Monday, November 24, 2008

The Rules

Last week I stumbled upon a website that I have been enjoying tremendously. It's called 1001 rules for my unborn son. It's an ongoing project filled with great advice that made me pause, smile, and read until I'd gone through them all (304 as of today).

I even employed one of the rules this last week at my company Christmas party- "Rule 243. There is no need to tell anyone you are leaving the bar (or in my case, the party). It's called an Irish Goodbye. And it comes in handy."

Here are a few more of my favourites:

258. No vanity license plates.

245. Look people in the eye when you thank them, especially waiters.

242. Hang artwork at eye-level.

235. When singing karaoke, choose a song within your range.

232. There is exactly one place where it is acceptable to wear gym clothes.

168. Be cool to the younger kids. Reputations are built over a lifetime.

148. When handling a frog, be gentle.

125. A t-shirt is neither a philosophy nor an advertisement. It’s a shirt. Wear it plain.

86. Never criticize a book, play, or film unless you have read or seen it yourself.

14. Men with facial hair have something to hide.

Thursday, November 20, 2008

One of my not-so-favourite things

When people ask me what I do, I usually tell them I'm a psychologist. This isn't technically true yet but it's the easiest way to explain what I do.

My least favourite response is: Are you analyzing me right now?

What am I supposed to say to that? That's just awkward.

I have two requests, internet.
First - give me some funny one-liners I could respond with.
Second - write a comment about the most frequent/funny/annoying response when people learn your vocation or hobby.

Wednesday, November 12, 2008

Trouble from above

Monday night I was sitting at my desk writing a court report when I heard a strange tapping noise above my head. I looked up, praying there weren't mice in the ceiling. In an instant, water was dripping like crazy onto my desk.

I ran up to the staff suite and found a spare garbage can to catch the water. While I waited for the on-call maintenance guy, I climbed atop my desk with the intent of removing the already water-stained ceiling tile before it was completely soaked. As I was pushing the tile, an object started slipping toward me from inside the ceiling. I scrambled to get out of the way as a giant blue mop bucket plummeted toward my head. Hm...I'm guessing that the ceiling leak might be an on-going problem.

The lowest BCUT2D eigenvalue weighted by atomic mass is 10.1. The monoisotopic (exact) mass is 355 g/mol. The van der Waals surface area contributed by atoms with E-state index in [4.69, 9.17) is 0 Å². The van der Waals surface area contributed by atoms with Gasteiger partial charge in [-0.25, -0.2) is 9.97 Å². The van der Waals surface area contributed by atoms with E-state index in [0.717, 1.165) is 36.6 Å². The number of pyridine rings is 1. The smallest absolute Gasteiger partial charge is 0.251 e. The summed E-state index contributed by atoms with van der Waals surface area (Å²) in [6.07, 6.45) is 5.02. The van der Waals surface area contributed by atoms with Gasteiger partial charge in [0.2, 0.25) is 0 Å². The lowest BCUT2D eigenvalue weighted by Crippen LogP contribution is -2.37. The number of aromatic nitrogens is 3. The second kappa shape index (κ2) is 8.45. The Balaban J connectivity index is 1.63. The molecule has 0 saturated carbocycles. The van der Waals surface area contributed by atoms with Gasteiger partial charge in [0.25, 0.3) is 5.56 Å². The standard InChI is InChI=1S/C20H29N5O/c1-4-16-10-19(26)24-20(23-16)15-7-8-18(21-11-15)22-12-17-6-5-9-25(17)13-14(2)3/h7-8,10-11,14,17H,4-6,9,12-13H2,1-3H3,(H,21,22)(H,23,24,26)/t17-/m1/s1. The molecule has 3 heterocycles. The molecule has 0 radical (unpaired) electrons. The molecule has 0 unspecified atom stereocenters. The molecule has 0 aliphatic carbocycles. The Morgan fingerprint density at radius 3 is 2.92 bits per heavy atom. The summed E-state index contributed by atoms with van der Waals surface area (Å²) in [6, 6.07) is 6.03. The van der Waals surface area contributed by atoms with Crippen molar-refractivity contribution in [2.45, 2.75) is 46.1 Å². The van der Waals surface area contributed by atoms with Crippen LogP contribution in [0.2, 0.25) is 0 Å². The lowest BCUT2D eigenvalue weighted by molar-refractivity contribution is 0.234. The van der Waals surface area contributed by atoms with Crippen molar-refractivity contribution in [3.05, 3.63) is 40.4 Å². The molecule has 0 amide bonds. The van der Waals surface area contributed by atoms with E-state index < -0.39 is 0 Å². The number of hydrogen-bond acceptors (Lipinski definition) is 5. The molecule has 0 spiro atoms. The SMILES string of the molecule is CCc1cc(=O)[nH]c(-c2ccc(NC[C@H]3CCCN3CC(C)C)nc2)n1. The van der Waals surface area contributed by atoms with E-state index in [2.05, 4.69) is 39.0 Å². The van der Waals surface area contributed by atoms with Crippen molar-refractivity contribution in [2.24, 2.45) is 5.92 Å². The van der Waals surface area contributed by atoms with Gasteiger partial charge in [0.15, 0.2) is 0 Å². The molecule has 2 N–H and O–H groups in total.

Nun Watch Update: After a very long dry spell, I saw three nuns this evening while walking to the University with Kyle. They were all wearing white winter jackets to match their habits.

Sunday, November 2, 2008

Adventures in dog sitting

Saturday 12 pm
Lhotse is the lovely dog of our friends Karen and Greg, who are in Europe for two weeks. We are taking care of her for the second week of their trip. Kyle and I drive to Taco Time to pick up Lhotse from her first set of dog-sitters.
Jamie: Is there anything we should know before we take her home?
Other dog sitters: No. Not really. She will pretend to be chewing her bone on the floor while sneakily destroying your carpet. Watch out.

Jamie: Okay. I can handle that.

Saturday 2 pm
Kyle and I are in the off-leash park, walking Lhotse and our dog Chaz.

Jamie: Lhotse's butt looks weird.
Kyle: Yeah?
Jamie: It looks like she has balls. Is that norm
Kyle: I don't know. I've never had a girl dog.
Jamie: Me neither.

Saturday 5 pm
Kyle and I are looking out the kitchen window, watching the dogs in the back yard.
Kyle: Chaz is still humping Lhotse. Why is he being such a tool?
Jamie: They've been going at it forever. They need to take a break.
Kyle: Maybe I should take Chaz back to my par
ents' house.
Jamie: Yeah, he can't keep this up. He's an old man and needs to rest.

Sunday 2 am
I'm awoken in the middle of the night. I hear Lhotse making weird noises.

Jamie: Kyle, get up. Somethings going on with the dog.
Kyle stumbles out of bed and into the kitchen. From bed I can hear him.
Kyle: Lhotse, are you okay? You're hurt. Where are you bleeding from?
Kyle: *!$^&*
Jamie: What? What's wrong?
Kyle: Come check this out. See where she's bleeding from.
I wander into the kitchen to see blood all over the kitchen floor, emanating the area of Lhotse that had earlier appeared to be her balls. She's in heat.

Sunday 1pm
Kyle returns from walking Lhotse.
Kyle: I had her in the off-leash park but we came to a big group of dogs and three of them started coming after her, sniffing aggressively. I had to put her on her leash and take off.
Jamie: Yeah, maybe we shouldn't take her to the off-leash park anymore. The last thing I want to tell Karen and Greg when they get back is that their dog was gang-banged at the park.

Sunday, 3pm
Lhotse is desperately lonely and crying on the back porch.

Jamie: Maybe we should let her in. She's reall
y sad. What if we block off the kitchen and let her stay in there?
Lhotse runs in, leaping with joy as we're reunited after two long hours apart. Her tail is wagging like crazy, acting acting much like a propeller and spraying drops of blood everywhere.

After cleaning up the mess, we become the Macgyvers of dog sitting. Our problems are solved with the creative use of simple household objects - an old pair of underwear, a pad, some scissors (for a tail hole), a safety pin, and some duct tape.

Background by Jennifer Furlotte / Pixels and IceCream